This week I’m building two prototypes for a lowback stick chair for my next book. There’s a good chance this form will be a failure. But if I don’t try, then it definitely will be a failure.
Chair prototypes start with sketches and hours of staring at the hundreds of images I’ve collected from my travels, auction sales and images shared by brother and sister chair nerds.
Then I build a half-scale prototype with scrap wood, wire hangers and epoxy. I’m starting with a basic D-shaped seat, though that might change down the evolutionary path.
For this prototype, I found a better way to glue the wire hangers into the seat. In the before times, I would drill a slightly undersized hole, coat the end of the hanger with epoxy and tap it in. Then I’d dab some epoxy around the place where the hanger met the seat.
This was usually a strong-enough joint to bend the legs a few times. But sometimes the leg would come loose while bending it.
To fix that, I first drilled the hole for the hanger and followed that with a countersink. This created a bowl for the epoxy to pool. This greatly strengthened the joint, and I didn’t have to be gentle while bending the legs with pliers.
After settling on the rake and splay for the prototype, I visit my “boneyard” of chair parts. These are the bits I’ve accumulated after years of building chairs for customers and in classes.
Using leftover parts saves time, of course. But it also helps me visualize what’s right and wrong about a prototype. By using old legs at new angles, I can see clearly if I like the rake and splay without being distracted by a new leg shape.
Put another way: If I build a prototype with a new leg shape, new leg size, new stretcher orientation and new rake and splay, then it’s difficult to decide how to improve the chair. Is it the angles that are wrong? The leg shape? A combination of two factors?
It’s a cautious and slow approach, but I rarely hit a dead end as a result.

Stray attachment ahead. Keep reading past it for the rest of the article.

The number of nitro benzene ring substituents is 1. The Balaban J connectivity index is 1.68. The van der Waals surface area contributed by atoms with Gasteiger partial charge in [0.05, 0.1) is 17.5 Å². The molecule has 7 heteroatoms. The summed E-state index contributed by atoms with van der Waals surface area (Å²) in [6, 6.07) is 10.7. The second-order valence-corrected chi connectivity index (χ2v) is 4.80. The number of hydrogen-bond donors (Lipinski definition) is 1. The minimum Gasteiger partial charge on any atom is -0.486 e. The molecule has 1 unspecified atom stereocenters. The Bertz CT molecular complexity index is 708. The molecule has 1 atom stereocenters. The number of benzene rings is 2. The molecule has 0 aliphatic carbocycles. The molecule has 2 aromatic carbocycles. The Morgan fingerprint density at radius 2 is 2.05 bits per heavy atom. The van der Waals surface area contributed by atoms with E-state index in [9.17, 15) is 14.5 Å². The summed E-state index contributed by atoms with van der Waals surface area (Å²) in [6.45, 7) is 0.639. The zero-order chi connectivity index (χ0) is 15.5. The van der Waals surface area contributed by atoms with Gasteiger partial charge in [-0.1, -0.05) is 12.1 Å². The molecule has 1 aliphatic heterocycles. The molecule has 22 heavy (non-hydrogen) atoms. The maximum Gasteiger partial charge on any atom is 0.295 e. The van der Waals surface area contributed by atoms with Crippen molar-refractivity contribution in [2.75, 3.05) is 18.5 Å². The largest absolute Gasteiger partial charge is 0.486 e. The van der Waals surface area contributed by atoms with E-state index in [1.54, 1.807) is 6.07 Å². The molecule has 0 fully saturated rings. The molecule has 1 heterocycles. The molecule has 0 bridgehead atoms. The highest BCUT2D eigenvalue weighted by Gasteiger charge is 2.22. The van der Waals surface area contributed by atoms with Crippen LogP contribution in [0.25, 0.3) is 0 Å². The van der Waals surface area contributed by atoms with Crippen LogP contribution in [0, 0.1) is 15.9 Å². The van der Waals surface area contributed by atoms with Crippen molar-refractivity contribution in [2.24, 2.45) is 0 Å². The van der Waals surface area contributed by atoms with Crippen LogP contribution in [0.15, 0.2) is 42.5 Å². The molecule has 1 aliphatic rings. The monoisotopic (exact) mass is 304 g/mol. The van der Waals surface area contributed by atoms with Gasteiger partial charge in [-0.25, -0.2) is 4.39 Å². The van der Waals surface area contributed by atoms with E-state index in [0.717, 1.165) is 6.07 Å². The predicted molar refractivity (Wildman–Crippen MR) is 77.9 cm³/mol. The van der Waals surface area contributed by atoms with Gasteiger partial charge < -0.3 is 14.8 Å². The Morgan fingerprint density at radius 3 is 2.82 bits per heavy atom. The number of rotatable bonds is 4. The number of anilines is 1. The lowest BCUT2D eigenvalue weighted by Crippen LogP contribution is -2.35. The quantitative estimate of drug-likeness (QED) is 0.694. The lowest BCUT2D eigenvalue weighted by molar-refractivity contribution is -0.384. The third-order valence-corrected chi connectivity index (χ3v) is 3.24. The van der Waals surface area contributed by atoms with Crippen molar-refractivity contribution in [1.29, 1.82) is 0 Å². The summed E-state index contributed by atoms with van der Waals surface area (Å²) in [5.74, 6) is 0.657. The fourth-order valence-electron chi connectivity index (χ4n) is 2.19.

The other nice thing about this approach is that even a failed prototype isn’t a total loss. I can cut up the cherry, ash and oak parts and put them in my smoker with a pork shoulder and prototype me some pulled pork sandwiches.
— Christopher Schwarz
21 thoughts on “More Wire Hangers”
That’s the only thing I don’t like about my pellet smoker, I can’t recycle my hickory and cherry scraps…but otherwise I’m a pellet smoker convert
My whole life I grilled with three types of wood; live oak, pecan and mesquite. I actually googled if you can smoke meat with red oak when I started wood working. I honestly didn’t know.
Oak I knew. It was him using ash that grabbed my attention… That was a new one on me.
I’ve been mostly using hickory, cherry, and apple… made some bodacious brisket the other day. Yum.
Do you ever combine boneyard parts to build a finished chair, or are spare parts only good for prototypes, and lunch?
If the chair is going to be painted, then yes. I’ll use boneyard parts in a commercial job.
If the chair is going to have a clear finish, there’s little chance that will work. I strive to get all the parts for a chair from one tree so the color matches. White oak can look anywhere from deep brown to grey. And boy is it ugly to have five different colors of oak in a chair.
“What wood is that?” “White oak”. And what wood is that?” “White oak”. “They are different “ “Yeah, I know, they are white oak”. Okay.. well, what is that wood ?“ “ Ahh,white oak darling “
“You just earned a night on the sofa”
I likes me some pulled pork sandwiches. I am just finishing up 2 stick chairs out of cherry and I do have some scarps of wood that I may have to use to smoke me some butt
pulled pork sandwiches – yumm
Why not try some good hot melt glue (such as the Gorilla brand, which is high strength, interior/exterior)?
I don’t have a glue gun. I always have epoxy. But I am sure your idea is a good one!
Its the epoxy that makes the sandwiches rib stickin good.
Do you use an epoxy gun? Or just mix up the 2 parts and pack it into the divot? I bought one of those guns for doing my staircase, i really like that no drip epoxy but I have to order the refills on amazon
I don’t use enough epoxy to justify a gun. I just use the little packs from the hardware store.
As an engineer it was drummed into me don’t change more than one variable when trying out things. I guess this holds true for woodworking
If this adaptation prototype leg fixing isn’t enough, has anyone already suggested drilling all the way through and clinching? The wire leg should break before it comes out.
Can’t remember if this has been brought up before for the wire legs, but if you drill through and clinch the wire then the wire should break from metal fatigue before it pulls loose.
A note on today’s tribble pic: glad to know im not the only member of the biennial instant weight loss club.
Looking forward to see what you are going to come up with.
Joan Crawford: “No wire hangers, ever!”
Have you ever tried hot glue instead of epoxy? If it comes loose you could just hit it with a heat gun and your back in business. I have also heard there are high strength hot melt glues intended to be used as permanent bonds.
I’m afraid not. I don’t have a glue gun.
Super glue “gel” works good too!
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